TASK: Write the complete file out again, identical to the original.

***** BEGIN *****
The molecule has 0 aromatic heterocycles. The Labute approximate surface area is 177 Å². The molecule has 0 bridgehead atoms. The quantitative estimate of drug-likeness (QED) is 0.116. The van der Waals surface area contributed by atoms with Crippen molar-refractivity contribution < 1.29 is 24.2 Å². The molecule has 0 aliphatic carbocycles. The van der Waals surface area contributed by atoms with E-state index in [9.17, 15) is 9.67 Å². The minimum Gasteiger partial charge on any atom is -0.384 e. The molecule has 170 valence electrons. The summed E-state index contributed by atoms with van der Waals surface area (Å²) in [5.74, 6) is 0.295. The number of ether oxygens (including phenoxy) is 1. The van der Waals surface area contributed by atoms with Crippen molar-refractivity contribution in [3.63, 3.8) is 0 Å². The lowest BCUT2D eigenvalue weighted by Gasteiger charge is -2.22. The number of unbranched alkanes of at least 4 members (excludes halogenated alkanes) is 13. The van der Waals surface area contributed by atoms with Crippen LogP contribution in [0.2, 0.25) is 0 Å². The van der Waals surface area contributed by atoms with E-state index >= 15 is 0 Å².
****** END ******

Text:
The molecule has 0 aromatic heterocycles. The Labute approximate surface area is 177 Å². The molecule has 0 bridgehead atoms. The quantitative estimate of drug-likeness (QED) is 0.116. The van der Waals surface area contributed by atoms with Crippen molar-refractivity contribution < 1.29 is 24.2 Å². The molecule has 0 aliphatic carbocycles. The van der Waals surface area contributed by atoms with E-state index in [9.17, 15) is 9.67 Å². The minimum Gasteiger partial charge on any atom is -0.384 e. The molecule has 170 valence electrons. The summed E-state index contributed by atoms with van der Waals surface area (Å²) in [5.74, 6) is 0.295. The number of ether oxygens (including phenoxy) is 1. The van der Waals surface area contributed by atoms with Crippen molar-refractivity contribution in [3.63, 3.8) is 0 Å². The lowest BCUT2D eigenvalue weighted by Gasteiger charge is -2.22. The number of unbranched alkanes of at least 4 members (excludes halogenated alkanes) is 13. The van der Waals surface area contributed by atoms with Crippen LogP contribution in [0.2, 0.25) is 0 Å². The van der Waals surface area contributed by atoms with E-state index >= 15 is 0 Å².